Release: Out now
Developer: Retro Studios
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Corralling all three Metroid Prime games on to one disc and gifting the GameCube games with new Wii controls feels like an award for outstanding achievement rather than an attempt to improve upon the originals. For as slick as the re-engineered pointer-based shooting system is, it’s not the series’ most significant accomplishment.
Trust Nintendo to give the green light to such a rethink of the firstperson shooter. Here, AI is functional and multiplayer an afterthought (Prime 2’s fourplayer mode could be generously described as throwaway), while protagonist Samus Aran’s arm-mounted cannon is more a means of progression than weapon.
After all, each new upgrade only reaffirms Metroid’s status as the thinking man’s shooter, with missiles opening previously impenetrable doors, bombs clearing blockages, and so on. Even the gargantuan bosses require equal parts thought and firepower. But the true obstacle in Metroid isn’t the alien fauna, it’s the vast and daunting terrain.
In no other shooter does the environment play such an integral role as it does in the Prime series, a fact frequently underlined by Samus’ most significant means of interacting with her surroundings: her visor. Hassle-free dips into the menu switch to scan mode, revealing depth and detail untouched by other firstperson action games. The textures may have aged, albeit with some grace, but in terms of depth the Metroid Prime games still deliver supremely engaging experiences.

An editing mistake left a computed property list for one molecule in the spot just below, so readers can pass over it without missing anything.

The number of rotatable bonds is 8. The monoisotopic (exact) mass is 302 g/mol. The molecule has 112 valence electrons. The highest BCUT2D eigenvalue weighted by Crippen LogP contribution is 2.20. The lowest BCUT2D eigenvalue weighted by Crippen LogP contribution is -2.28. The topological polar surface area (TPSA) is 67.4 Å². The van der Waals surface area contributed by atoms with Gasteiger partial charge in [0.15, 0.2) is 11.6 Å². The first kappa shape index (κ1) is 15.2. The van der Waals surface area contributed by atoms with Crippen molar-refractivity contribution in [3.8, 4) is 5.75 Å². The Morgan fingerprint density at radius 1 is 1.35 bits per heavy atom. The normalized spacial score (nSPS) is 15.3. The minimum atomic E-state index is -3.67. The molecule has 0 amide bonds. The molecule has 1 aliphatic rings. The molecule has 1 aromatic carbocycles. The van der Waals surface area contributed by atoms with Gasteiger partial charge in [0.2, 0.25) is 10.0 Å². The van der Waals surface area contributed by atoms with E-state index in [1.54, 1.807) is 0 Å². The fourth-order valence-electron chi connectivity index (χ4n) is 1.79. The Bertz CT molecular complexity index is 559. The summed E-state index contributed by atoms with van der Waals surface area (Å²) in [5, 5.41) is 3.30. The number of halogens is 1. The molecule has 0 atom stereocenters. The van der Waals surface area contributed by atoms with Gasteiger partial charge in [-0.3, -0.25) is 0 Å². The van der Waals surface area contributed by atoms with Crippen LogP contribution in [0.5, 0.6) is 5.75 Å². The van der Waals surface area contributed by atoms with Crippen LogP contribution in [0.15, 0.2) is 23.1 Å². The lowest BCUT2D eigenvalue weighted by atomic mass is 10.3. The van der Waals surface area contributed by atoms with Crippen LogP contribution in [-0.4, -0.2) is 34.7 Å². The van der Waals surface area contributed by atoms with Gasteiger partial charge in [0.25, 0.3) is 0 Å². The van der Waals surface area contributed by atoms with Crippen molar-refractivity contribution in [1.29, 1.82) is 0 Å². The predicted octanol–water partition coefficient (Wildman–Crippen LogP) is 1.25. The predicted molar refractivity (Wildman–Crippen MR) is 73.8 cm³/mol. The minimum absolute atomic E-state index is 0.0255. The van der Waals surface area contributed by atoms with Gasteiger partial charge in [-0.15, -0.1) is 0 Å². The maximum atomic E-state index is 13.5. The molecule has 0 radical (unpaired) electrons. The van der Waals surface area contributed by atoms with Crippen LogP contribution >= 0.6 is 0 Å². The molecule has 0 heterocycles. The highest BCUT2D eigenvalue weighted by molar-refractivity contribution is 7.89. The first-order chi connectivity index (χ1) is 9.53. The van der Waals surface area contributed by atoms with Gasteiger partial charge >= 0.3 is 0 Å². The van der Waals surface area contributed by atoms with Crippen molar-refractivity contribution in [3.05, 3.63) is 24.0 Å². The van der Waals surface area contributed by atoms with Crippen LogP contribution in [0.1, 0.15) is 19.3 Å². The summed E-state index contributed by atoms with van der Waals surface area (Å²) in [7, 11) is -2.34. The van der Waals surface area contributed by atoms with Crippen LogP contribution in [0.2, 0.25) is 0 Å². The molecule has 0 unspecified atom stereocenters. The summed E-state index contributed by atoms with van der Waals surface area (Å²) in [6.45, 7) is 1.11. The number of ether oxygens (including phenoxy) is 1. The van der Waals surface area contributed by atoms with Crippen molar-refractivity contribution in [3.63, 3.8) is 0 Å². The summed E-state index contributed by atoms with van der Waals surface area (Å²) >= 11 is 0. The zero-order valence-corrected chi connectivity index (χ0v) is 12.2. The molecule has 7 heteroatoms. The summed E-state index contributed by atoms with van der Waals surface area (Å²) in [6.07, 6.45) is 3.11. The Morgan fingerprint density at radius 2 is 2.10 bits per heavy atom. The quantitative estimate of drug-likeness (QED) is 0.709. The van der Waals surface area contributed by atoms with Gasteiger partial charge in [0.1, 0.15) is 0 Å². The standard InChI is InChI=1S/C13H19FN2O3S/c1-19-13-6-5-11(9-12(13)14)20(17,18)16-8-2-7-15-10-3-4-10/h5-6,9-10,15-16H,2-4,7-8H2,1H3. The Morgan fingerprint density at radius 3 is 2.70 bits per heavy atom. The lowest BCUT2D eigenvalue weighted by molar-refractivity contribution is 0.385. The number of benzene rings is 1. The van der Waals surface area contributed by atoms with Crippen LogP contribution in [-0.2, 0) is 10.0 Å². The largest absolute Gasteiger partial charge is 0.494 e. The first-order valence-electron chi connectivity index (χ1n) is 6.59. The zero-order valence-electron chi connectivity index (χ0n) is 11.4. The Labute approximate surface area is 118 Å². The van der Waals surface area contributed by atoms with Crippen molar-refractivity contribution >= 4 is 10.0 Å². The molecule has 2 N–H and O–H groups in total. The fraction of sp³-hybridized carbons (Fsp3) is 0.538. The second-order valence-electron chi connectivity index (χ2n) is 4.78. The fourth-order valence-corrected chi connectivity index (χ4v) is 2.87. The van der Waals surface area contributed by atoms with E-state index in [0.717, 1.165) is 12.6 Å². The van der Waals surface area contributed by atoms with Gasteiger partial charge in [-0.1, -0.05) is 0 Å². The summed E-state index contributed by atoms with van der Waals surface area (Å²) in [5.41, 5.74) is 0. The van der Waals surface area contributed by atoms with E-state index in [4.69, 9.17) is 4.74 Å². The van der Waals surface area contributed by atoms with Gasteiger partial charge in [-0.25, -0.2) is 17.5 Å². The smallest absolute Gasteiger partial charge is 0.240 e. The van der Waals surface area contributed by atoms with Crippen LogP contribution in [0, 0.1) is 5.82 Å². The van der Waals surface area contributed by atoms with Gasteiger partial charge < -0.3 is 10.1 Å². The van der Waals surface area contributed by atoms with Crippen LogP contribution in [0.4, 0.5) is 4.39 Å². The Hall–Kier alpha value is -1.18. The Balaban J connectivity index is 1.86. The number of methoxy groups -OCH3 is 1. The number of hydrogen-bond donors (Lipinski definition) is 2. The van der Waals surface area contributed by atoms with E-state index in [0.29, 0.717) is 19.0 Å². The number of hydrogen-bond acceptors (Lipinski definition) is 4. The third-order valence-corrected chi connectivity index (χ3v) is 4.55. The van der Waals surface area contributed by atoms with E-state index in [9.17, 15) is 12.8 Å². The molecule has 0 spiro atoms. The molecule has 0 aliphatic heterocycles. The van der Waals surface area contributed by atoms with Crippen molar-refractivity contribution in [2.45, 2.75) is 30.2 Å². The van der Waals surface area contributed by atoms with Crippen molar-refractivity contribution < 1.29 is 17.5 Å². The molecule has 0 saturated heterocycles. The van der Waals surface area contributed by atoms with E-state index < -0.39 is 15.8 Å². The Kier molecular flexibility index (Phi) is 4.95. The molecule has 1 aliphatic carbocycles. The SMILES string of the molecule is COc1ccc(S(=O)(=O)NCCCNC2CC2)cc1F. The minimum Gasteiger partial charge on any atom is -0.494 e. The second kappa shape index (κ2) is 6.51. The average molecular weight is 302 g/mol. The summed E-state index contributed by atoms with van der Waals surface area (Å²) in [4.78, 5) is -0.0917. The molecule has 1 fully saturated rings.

Inevitably, quality wavers across the series, peaking with the original instalment, its follow-ups favouring graphical flourishes over design innovation: for every clever new gadget there is a helmet-full of air-rippling energy blasts and an increasingly reflective visor. Even the advancements made possible by the Wii Remote feel like a necessary evolution rather than genuine innovation.
Regardless, the gathering together of the inspired original and its two accomplished sequels at such an affordable price (£45/US$50) is only good news for Wii owners. The new control system may ultimately be an upgrade Samus Aran never really needed, but this is still the best – and most logical – Wii reissue from Nintendo to date.